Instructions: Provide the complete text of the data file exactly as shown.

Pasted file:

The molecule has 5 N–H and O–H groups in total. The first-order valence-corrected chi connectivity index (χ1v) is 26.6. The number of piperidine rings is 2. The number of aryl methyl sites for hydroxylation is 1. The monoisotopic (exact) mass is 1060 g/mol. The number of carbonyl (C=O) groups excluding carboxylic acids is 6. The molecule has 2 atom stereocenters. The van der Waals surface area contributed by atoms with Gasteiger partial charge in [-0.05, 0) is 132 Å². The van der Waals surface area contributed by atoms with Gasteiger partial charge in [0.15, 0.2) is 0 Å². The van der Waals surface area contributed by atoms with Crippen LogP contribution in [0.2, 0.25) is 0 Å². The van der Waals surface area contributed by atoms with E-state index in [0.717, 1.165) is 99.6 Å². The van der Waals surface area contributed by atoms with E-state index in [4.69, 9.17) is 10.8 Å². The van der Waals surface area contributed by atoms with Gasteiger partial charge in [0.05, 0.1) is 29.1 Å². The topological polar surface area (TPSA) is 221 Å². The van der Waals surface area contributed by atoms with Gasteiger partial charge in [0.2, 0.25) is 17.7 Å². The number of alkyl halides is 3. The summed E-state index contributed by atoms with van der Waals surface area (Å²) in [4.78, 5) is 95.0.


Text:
The molecule has 5 N–H and O–H groups in total. The first-order valence-corrected chi connectivity index (χ1v) is 26.6. The number of piperidine rings is 2. The number of aryl methyl sites for hydroxylation is 1. The monoisotopic (exact) mass is 1060 g/mol. The number of carbonyl (C=O) groups excluding carboxylic acids is 6. The molecule has 2 atom stereocenters. The van der Waals surface area contributed by atoms with Gasteiger partial charge in [-0.05, 0) is 132 Å². The van der Waals surface area contributed by atoms with Gasteiger partial charge in [0.15, 0.2) is 0 Å². The van der Waals surface area contributed by atoms with Crippen LogP contribution in [0.2, 0.25) is 0 Å². The van der Waals surface area contributed by atoms with E-state index in [0.717, 1.165) is 99.6 Å². The van der Waals surface area contributed by atoms with E-state index in [4.69, 9.17) is 10.8 Å². The van der Waals surface area contributed by atoms with Gasteiger partial charge in [0.05, 0.1) is 29.1 Å². The topological polar surface area (TPSA) is 221 Å². The van der Waals surface area contributed by atoms with Gasteiger partial charge in [0.2, 0.25) is 17.7 Å². The number of alkyl halides is 3. The summed E-state index contributed by atoms with van der Waals surface area (Å²) in [4.78, 5) is 95.0.